The rule of law
I read Marcy Stamper’s article in the April 28 Methow Valley News about Arian Noma with interest.
Having practiced law in Okanogan county for 30 years, I have worked with many prosecutors. Many cases are dismissed for lack of evidence, recalcitrant witnesses or prosecutorial/police misconduct. Those charged with crimes are “alleged criminals” until found guilty by a jury of their peers. Most cases never reach trial and are dealt with by plea agreements. Unfortunately, many prosecutors force defense counsel go to the wire even when they have a losing case.
While legal, such behavior borders on unethical in the sense that caseloads grow to unbearable levels while innocent defendants are forced to sweat out the process, often capitulating to a lesser plea rather than risk conviction.
I found Arian Noma to be among the best prosecutors I have ever worked with. He was reasonable, fair, consistent and equable in all his dealings with me and fellow attorneys with whom I practiced. If Mr. Noma had a dog of a case he called it as such and dismissed it in a timely fashion.
It is disappointing to hear of the No More Noma group hiding behind the anonymous cloak of cyberspace. Their purported concern for “ failing to prosecute criminals” speaks to a misconception held by many in society that those charged with crimes are automatically criminals.
To publish the names of defendants charged with alleged violent crimes for which they were never convicted is despicable and cowardly. The folks behind No More Noma didn’t have the integrity to identify themselves but delighted in castigating Mr. Noma for failing to disclose all of his “nationalities.”
Mr. Noma has one nationality, namely that of a United States citizen. His lineage is completely irrelevant to the issue of his character or prosecutorial judgment.
Our criminal justice system is based on the philosophy that it is better to absolve multiple alleged criminals than to imprison a single innocent person. We should all be grateful for the rule of law and our government employees who attempt to carry out its purpose.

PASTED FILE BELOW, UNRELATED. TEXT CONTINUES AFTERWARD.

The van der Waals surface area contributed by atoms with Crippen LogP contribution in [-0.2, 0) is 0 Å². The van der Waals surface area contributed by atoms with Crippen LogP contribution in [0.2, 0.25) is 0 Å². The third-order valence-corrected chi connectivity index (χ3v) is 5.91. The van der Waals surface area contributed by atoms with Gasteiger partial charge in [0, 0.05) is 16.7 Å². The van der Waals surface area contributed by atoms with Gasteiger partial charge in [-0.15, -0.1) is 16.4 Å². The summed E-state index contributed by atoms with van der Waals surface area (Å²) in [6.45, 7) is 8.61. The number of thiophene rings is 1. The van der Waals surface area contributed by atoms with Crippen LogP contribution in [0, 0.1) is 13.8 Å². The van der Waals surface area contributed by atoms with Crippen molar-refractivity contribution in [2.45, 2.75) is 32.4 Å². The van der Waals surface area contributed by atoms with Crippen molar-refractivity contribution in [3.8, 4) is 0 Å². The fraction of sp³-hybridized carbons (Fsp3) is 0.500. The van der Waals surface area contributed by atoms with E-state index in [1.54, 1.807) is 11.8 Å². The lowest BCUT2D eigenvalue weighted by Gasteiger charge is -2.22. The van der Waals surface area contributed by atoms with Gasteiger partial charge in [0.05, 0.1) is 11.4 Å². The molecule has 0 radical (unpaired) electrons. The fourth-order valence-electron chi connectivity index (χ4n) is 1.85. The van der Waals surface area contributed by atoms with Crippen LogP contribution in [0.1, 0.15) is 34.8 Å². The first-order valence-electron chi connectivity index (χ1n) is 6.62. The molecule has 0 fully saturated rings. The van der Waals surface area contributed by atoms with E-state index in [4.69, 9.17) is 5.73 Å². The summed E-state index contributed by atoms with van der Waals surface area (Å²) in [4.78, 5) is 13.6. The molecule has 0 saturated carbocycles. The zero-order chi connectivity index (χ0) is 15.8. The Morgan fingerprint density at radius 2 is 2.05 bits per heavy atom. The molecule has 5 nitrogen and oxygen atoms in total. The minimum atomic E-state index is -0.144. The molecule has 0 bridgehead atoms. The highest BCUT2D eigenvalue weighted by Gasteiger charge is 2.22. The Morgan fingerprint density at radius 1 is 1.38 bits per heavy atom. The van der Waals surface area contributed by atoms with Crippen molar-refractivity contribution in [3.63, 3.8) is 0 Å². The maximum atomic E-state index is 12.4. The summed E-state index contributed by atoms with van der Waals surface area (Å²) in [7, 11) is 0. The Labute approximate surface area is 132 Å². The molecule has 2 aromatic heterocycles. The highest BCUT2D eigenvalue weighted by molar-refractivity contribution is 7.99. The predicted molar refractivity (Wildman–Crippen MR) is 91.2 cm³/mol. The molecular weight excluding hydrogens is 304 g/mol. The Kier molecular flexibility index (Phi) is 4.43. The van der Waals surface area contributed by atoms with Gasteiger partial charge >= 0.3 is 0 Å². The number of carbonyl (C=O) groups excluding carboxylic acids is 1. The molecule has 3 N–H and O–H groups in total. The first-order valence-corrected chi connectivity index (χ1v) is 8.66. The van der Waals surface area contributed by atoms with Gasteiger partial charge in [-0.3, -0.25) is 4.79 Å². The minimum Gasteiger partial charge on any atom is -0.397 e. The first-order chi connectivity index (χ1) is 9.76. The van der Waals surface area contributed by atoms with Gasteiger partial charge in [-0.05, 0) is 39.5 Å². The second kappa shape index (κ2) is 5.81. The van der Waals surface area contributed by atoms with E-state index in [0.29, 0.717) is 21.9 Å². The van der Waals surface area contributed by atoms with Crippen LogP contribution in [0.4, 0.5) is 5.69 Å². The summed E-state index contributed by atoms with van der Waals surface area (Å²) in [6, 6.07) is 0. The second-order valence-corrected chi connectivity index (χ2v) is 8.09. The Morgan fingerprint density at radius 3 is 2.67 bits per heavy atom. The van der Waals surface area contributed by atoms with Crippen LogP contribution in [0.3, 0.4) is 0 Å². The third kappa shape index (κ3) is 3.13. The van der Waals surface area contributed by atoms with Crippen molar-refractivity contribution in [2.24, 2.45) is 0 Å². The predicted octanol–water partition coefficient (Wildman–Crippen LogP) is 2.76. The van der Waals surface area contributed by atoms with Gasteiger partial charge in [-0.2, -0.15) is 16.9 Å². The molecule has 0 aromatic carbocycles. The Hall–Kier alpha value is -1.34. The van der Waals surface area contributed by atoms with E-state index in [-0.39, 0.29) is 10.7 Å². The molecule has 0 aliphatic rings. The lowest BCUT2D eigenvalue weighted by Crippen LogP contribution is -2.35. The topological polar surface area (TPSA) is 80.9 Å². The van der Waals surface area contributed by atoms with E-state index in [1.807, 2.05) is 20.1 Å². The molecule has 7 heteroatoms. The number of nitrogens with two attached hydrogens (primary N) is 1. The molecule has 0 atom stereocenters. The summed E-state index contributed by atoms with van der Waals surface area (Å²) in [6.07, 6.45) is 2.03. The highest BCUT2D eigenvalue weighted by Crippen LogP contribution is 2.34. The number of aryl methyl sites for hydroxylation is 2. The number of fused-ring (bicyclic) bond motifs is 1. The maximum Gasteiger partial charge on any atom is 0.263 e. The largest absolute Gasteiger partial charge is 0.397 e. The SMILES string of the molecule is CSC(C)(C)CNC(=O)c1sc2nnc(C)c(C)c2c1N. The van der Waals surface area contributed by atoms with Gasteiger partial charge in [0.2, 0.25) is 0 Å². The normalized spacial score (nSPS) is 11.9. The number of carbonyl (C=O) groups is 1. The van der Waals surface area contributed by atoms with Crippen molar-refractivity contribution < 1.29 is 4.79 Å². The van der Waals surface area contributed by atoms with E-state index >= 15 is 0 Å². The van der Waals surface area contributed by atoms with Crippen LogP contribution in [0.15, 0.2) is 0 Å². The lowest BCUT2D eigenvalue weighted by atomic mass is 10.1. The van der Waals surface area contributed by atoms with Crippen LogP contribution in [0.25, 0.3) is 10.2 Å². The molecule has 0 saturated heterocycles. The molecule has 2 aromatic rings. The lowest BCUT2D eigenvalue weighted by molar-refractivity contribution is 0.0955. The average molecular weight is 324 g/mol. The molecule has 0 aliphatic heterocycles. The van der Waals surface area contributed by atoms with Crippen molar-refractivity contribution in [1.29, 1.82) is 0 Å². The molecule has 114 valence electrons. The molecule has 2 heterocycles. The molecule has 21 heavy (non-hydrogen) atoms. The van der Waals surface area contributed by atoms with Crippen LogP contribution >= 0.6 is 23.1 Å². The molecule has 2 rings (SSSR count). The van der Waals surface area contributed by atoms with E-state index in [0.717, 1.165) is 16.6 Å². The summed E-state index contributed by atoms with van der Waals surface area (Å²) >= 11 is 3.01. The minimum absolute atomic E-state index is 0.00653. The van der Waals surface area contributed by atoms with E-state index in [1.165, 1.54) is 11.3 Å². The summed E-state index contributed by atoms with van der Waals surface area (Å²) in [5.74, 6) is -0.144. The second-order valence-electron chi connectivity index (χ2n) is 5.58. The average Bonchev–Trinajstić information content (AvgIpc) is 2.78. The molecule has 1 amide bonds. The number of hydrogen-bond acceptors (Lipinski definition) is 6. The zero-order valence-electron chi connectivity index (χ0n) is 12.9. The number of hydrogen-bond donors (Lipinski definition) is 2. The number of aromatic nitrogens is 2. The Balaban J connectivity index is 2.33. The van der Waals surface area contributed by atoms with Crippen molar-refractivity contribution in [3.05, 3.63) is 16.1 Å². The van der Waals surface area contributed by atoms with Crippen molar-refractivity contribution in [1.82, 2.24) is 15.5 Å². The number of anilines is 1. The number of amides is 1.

Thanks to Gina McCoy for her excellent letter in the May 5 issue. But we don’t have to wait for a more enlightened book from Bill Gates. David Attenborough’s even more famous book, “A Life on our Planet,” was published in 2020, Additionally AldoLeopold.org will let anyone access the latest edition of “A Sand County Almanac” with the forward by Barbara Kingsolver, which gives advice about how to talk to, and more importantly listen to, conservative Republicans and maybe liberal, but still less-informed people.
Tom and Sonya Campion are exemplary examples of our own Methow Valley, superbly well informed and well-off green activists. These two philanthropists are probably trying, right now after reading Gina’s letter, to reeducate billionaires such as Bill Gates.
It’s a smaller, but still formidably complicated world out there in the 1%. They’re isolated from reality in many of their own unique ways. I know this personally from my long career as a mountain and heli-ski guide, national park ranger/naturalist, and sign-maker for many of the rich folks moving here. As Gina pointed out, we all live in our own unique information bubbles, “even me and thee, but sometimes I’m not so sure about thee.” Of all those I’ve read however, I think Attenborough, Leopold and Kingsolver have best explained real world biology, and humanity’s tragically very limited understanding of it.